A further object of the invention is to provide an apparatus of extremely simple construction which is capable of being utilized with any number of electric circuits each including a switching tensiometer, a load and a reed switch for automatically controlling the replenishment of moisture in areas of a field or fields some of which may be located at points quite remote from the unit.
Various other objects and advantages of the invention will hereinafter become more fully apparent from the following description of the drawing, illustrating presently preferred embodiments thereof, and wherein:
BRIEF DESCRIPTION OF THE DRAWING FIG. 1 is a diagramatic .view illustrating one embodiment' ofthe invention, and
FIG. 2 is a fragmentary diagramatic view illustrating a slight modification thereof.
DESCRIPTION OF THE PREFERRED EMBODIMENTS Referring more specifically to the drawing, and first with reference to FIG. 1, the monitoring unit in its entirety and as disclosed therein is designated generally 3, and includes two electrical conductors 4 and 5 leading from a current source, such as 24 volt alternating current. The conductor 4 has three branch conductors 6 in each of which is interposed the switch 7 of a switching tensiometer 8, a load 9 and a reed switch 10. The tensiometer 8 may correspond with the tensiometer as disclosed in my US. Pat. No. 3,806,851, issued Apr. 23, I974. The load 9 is illustrated as the solenoid of a valve 11 controlling the supply of water through a branch of an irrigation system, not shown. Likewise, the load 9 could constitute a water pump connected to a source of water. Theopposite ends of the branch conductors 6 connect with a conductor 12 which leads to and connects with a terminal 13 of a triac 14.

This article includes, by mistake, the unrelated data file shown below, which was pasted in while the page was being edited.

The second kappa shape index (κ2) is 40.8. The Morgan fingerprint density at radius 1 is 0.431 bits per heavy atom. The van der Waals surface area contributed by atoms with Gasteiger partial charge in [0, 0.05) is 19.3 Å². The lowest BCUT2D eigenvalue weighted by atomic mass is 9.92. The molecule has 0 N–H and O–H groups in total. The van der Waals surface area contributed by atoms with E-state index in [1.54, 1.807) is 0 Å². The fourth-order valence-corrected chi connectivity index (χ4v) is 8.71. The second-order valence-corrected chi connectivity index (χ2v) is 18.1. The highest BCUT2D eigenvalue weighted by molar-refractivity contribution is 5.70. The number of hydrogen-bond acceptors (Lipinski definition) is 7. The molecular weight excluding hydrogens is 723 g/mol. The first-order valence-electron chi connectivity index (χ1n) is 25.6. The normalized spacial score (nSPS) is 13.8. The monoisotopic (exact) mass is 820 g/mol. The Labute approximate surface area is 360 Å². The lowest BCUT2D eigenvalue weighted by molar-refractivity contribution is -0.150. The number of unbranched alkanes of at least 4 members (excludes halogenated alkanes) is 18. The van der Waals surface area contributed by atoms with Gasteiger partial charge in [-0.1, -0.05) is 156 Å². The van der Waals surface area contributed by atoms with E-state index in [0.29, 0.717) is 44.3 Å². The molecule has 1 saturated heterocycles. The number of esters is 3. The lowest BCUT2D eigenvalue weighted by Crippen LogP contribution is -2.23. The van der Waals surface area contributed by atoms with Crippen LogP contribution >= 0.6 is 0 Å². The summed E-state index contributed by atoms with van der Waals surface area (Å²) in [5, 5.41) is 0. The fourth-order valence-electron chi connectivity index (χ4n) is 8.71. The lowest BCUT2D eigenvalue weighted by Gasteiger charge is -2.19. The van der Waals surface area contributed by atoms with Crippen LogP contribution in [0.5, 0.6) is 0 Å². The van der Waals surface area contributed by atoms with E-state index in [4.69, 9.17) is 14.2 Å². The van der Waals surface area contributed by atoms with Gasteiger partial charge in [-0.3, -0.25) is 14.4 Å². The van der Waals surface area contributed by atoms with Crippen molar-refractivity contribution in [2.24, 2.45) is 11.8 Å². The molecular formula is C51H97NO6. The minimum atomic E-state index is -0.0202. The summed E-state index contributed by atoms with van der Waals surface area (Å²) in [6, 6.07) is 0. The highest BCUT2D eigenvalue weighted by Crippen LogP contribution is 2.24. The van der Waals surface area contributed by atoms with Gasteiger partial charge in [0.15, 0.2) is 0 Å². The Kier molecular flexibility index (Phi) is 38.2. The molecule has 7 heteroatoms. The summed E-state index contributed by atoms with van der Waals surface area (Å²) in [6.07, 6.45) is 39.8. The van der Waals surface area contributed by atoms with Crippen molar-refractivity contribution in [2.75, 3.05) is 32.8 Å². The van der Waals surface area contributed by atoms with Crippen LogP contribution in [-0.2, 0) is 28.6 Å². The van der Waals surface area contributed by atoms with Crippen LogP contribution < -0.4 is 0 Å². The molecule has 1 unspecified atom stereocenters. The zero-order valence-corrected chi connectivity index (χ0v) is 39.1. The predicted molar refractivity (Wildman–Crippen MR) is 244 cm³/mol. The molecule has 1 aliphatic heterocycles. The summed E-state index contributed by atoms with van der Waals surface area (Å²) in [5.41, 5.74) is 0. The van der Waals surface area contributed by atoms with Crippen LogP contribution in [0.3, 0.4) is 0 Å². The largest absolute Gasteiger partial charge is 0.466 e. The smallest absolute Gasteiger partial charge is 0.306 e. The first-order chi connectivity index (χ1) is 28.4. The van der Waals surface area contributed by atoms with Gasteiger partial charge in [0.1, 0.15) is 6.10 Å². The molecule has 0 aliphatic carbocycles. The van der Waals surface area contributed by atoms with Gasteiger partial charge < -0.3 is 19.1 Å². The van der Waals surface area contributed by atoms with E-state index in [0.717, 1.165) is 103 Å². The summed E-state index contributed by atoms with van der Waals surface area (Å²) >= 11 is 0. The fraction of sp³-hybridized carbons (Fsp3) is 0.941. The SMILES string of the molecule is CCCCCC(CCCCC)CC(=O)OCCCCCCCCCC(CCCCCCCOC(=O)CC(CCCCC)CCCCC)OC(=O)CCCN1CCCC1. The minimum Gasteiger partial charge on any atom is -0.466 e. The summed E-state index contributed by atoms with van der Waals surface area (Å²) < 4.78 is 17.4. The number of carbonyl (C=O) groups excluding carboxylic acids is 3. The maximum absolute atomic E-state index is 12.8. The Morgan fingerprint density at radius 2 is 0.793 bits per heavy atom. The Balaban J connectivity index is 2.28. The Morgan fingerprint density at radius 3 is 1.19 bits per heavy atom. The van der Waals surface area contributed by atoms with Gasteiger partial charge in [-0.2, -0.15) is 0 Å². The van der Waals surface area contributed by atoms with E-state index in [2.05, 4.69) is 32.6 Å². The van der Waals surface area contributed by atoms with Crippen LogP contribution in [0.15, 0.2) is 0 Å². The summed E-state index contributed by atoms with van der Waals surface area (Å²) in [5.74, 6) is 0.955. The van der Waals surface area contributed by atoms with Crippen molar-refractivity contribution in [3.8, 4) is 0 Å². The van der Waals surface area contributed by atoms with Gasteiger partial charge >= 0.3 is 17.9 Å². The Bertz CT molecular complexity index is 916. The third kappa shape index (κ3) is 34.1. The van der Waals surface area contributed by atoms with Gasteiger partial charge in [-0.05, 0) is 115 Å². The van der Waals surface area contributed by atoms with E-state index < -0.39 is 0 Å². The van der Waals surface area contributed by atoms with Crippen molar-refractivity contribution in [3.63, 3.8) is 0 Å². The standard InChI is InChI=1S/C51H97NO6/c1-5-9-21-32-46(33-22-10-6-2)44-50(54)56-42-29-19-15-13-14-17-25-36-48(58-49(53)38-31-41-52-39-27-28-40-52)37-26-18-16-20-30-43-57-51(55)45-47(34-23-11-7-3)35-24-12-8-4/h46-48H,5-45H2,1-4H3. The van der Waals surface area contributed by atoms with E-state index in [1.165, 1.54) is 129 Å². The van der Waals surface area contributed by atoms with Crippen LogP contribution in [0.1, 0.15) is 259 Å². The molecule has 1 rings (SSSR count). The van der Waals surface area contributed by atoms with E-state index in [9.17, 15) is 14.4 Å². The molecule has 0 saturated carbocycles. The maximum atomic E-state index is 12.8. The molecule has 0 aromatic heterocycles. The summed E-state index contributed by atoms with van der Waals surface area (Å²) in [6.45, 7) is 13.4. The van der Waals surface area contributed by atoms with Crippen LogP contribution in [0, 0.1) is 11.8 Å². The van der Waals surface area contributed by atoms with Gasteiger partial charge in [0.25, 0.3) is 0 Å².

Another branch conductor 15 leads from the conductor 4 and connects with a terminal 16 of another triac 17. A branch conductor 18 extends from the branch 15 and connects with a gate 19 of the triac 17. A capacitator 28 is interposed in the branch conductor 18. A conductor 20 leads from another terminal 21 of the triac l4 and connects with the gate 19 of the triac 17. The other conductor 5 is connected to a terminal 22 of the triac l7 and an electric motor 23 is interposed in said conductor 5.
In the embodiment as illustrated, an arm 24 is shown fixed to and extending radially from the shaft 25 of the motor 23 and supports a permanent magnet 26. The magnet 26 and the three reed switches 10 are all located the same distance from the axis of the shaft 25.
The motor 23 may be suitably secured to one side of a support member 27 through which the shaft 25 extends and in which it is turnably disposed. The arm 24 and the magnet 26 are disposed on the other side of the support 27, so that as the magnet revolves with the shaft 25 and the arm 24, it will pass over or in close proximity successively to the switches 10 for closing each switch 10 while the magnet is disposed adjacent thereto.